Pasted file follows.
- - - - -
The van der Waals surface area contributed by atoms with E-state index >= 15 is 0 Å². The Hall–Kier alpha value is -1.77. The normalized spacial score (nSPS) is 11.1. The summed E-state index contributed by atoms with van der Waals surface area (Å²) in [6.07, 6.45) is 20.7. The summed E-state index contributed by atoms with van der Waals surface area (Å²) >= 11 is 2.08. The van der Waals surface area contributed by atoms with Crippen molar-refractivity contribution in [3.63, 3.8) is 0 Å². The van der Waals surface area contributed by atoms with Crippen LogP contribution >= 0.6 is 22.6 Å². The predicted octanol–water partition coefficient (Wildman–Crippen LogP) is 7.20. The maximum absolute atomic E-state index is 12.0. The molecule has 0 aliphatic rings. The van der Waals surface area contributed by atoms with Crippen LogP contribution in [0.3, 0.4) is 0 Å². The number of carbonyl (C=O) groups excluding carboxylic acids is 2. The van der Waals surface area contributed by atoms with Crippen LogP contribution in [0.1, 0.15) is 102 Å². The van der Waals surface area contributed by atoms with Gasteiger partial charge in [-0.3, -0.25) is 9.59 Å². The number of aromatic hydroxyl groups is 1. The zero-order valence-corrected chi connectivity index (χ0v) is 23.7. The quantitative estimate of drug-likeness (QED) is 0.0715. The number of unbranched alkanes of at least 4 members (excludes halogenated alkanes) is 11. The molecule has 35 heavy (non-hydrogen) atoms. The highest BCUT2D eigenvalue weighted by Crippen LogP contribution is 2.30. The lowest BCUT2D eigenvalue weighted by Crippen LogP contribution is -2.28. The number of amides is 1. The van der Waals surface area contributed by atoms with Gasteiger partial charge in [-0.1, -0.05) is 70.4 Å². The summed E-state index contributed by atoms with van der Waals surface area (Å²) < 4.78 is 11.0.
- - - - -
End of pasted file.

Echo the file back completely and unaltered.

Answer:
The van der Waals surface area contributed by atoms with E-state index >= 15 is 0 Å². The Hall–Kier alpha value is -1.77. The normalized spacial score (nSPS) is 11.1. The summed E-state index contributed by atoms with van der Waals surface area (Å²) in [6.07, 6.45) is 20.7. The summed E-state index contributed by atoms with van der Waals surface area (Å²) >= 11 is 2.08. The van der Waals surface area contributed by atoms with Crippen molar-refractivity contribution in [3.63, 3.8) is 0 Å². The van der Waals surface area contributed by atoms with Crippen LogP contribution >= 0.6 is 22.6 Å². The predicted octanol–water partition coefficient (Wildman–Crippen LogP) is 7.20. The maximum absolute atomic E-state index is 12.0. The molecule has 0 aliphatic rings. The van der Waals surface area contributed by atoms with Crippen LogP contribution in [0.3, 0.4) is 0 Å². The number of carbonyl (C=O) groups excluding carboxylic acids is 2. The van der Waals surface area contributed by atoms with Crippen LogP contribution in [0.1, 0.15) is 102 Å². The van der Waals surface area contributed by atoms with Gasteiger partial charge in [-0.3, -0.25) is 9.59 Å². The number of aromatic hydroxyl groups is 1. The zero-order valence-corrected chi connectivity index (χ0v) is 23.7. The quantitative estimate of drug-likeness (QED) is 0.0715. The number of unbranched alkanes of at least 4 members (excludes halogenated alkanes) is 11. The molecule has 35 heavy (non-hydrogen) atoms. The highest BCUT2D eigenvalue weighted by Crippen LogP contribution is 2.30. The lowest BCUT2D eigenvalue weighted by Crippen LogP contribution is -2.28. The number of amides is 1. The van der Waals surface area contributed by atoms with Gasteiger partial charge in [-0.1, -0.05) is 70.4 Å². The summed E-state index contributed by atoms with van der Waals surface area (Å²) < 4.78 is 11.0.